Many people who suffer from bipolar disorder, or Researchers at the University of Wisconsin Medical School now believe they understand why.
Should the discovery of a world in a grain of sand elude you, Richard Ralston suggests you continue the search in a postage stamp.
In the full-throttle quest to make smaller, faster and better computer chips, engineer Max Lagally is exploring what may be the final frontier: Building them one atom at a time.
Ceramic brings to mind the simple stuff of plates and pottery, yet it may work wonders in the complex world of environmental cleanup, from filtering pollution to degrading hazardous chemicals.
Geoffrey Letchworth, a virologist in the Department of Animal Health and Biomedical Sciences, has developed such an experimental vaccine for bovine herpes virus 1 (BHV-1).
A new study of the proteins that may be responsible for the brain lesions associated with Alzheimer's disease promises a new understanding of its underlying cause, and may someday yield new treatments for the devastating and deadly disease.
When it comes to improving alfalfa, plant geneticist Edwin Bingham believes the job takes persistence. Bingham has become single-minded -- you might even say persistent -- in advocating for greater persistence as an agronomic virtue in alfalfa.
Nitrogen deficiency is one of the biggest hurdles when adopting no-till corn production in Wisconsin.
A new technique can help farmers artificially inseminate dairy cows at the proper stage in their reproductive cycle without continuous heat detection, say researchers at UW–Madison's College of Agricultural and Life Sciences.
A virus that can cause obesity in animals may be linked to some cases of obesity in humans, researchers at the University of Wisconsin Medical School have found.
Sally Banes, Marian Hannah Winter Professor of Theatre History and Dance Studies at the University of Wisconsin–Madison, has found evidence from the dance stage that leads to alternative interpretations.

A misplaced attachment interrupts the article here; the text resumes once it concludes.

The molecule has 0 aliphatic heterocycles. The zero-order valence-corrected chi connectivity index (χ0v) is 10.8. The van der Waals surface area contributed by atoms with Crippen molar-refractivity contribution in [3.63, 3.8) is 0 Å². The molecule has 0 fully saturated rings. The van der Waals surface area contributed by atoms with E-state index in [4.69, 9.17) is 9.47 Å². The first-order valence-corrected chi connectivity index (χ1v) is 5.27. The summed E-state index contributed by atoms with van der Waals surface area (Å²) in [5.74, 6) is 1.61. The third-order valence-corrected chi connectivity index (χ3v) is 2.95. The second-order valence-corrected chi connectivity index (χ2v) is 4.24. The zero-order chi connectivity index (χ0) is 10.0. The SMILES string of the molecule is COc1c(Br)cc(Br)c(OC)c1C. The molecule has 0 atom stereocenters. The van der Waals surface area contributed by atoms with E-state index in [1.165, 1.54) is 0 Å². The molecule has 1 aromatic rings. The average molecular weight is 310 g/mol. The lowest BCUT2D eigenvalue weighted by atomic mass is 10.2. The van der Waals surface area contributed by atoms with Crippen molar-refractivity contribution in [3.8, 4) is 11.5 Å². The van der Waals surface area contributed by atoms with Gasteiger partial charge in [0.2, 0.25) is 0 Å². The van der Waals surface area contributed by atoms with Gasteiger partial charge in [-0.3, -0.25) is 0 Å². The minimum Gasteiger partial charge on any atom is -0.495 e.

UW-Madison faculty and staff have eight partnerships with a National Science Foundation (NSF) project to advance high-performance computing in science and engineering.
What complex and sometimes mysterious motives cause minds to change? In the case of many high-ranking and initially loyal German Nazis, the answer may…
For anyone who has struggled with the lure of a bratwurst in July, that's a tall order. But it's exactly the regimen one group of women is testing as part of the Women's Health Initiative, the largest U.S. clinical study ever conducted on women's health.
There appears to be something special about the fruits of the vine when it comes to preventing heart disease.
Groucho Marx — publicity still © 1930 Courtesy of Richman Agency, Los Angeles. All Rights Reserved.
Jewish humor and American culture are as interlocked as lox and bagels. That's overwhelmingly evident right now at the Spertus Museum in Chicago, where an exhibition called 'Let There Be Laughter! Jewish Humor in America' has opened.
Managed rotational grazing on deep silt-loam soils does not appear to contribute to groundwater contamination, say researchers from the U.S. Dairy Forage Research Center at UW–Madison.
A University of Wisconsin–Madison engineer follows an unusual parameter in the quest to make functional micro-machines. Rather than just smaller, he makes them taller.
Science may be pointing a way out of the gridlock over rehabilitating wild Pacific salmon in the Columbia River basin, where once-annual spawning runs of 20 million fish have greatly diminished.